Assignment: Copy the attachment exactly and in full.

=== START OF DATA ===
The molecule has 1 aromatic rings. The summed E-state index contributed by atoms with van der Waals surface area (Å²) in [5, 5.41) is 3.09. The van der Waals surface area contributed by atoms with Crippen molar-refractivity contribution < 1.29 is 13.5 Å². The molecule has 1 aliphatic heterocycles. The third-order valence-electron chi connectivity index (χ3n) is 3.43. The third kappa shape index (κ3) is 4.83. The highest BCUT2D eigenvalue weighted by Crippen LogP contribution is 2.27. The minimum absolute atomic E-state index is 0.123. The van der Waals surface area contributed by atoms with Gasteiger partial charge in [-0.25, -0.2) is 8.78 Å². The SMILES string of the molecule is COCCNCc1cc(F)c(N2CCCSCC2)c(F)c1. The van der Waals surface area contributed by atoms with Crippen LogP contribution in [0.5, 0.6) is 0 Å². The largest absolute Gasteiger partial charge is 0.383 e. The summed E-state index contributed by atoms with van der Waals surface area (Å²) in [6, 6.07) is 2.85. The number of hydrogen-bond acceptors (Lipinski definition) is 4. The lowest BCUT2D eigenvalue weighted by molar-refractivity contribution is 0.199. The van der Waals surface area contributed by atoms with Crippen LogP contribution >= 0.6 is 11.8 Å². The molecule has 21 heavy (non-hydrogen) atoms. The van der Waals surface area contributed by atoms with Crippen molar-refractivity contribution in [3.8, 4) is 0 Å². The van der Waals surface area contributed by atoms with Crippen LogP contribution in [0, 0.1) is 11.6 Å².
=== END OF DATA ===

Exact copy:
The molecule has 1 aromatic rings. The summed E-state index contributed by atoms with van der Waals surface area (Å²) in [5, 5.41) is 3.09. The van der Waals surface area contributed by atoms with Crippen molar-refractivity contribution < 1.29 is 13.5 Å². The molecule has 1 aliphatic heterocycles. The third-order valence-electron chi connectivity index (χ3n) is 3.43. The third kappa shape index (κ3) is 4.83. The highest BCUT2D eigenvalue weighted by Crippen LogP contribution is 2.27. The minimum absolute atomic E-state index is 0.123. The van der Waals surface area contributed by atoms with Gasteiger partial charge in [-0.25, -0.2) is 8.78 Å². The SMILES string of the molecule is COCCNCc1cc(F)c(N2CCCSCC2)c(F)c1. The van der Waals surface area contributed by atoms with Crippen LogP contribution in [0.5, 0.6) is 0 Å². The largest absolute Gasteiger partial charge is 0.383 e. The summed E-state index contributed by atoms with van der Waals surface area (Å²) in [6, 6.07) is 2.85. The number of hydrogen-bond acceptors (Lipinski definition) is 4. The lowest BCUT2D eigenvalue weighted by molar-refractivity contribution is 0.199. The van der Waals surface area contributed by atoms with Crippen LogP contribution >= 0.6 is 11.8 Å². The molecule has 21 heavy (non-hydrogen) atoms. The van der Waals surface area contributed by atoms with Crippen molar-refractivity contribution in [3.8, 4) is 0 Å². The van der Waals surface area contributed by atoms with Crippen LogP contribution in [0, 0.1) is 11.6 Å².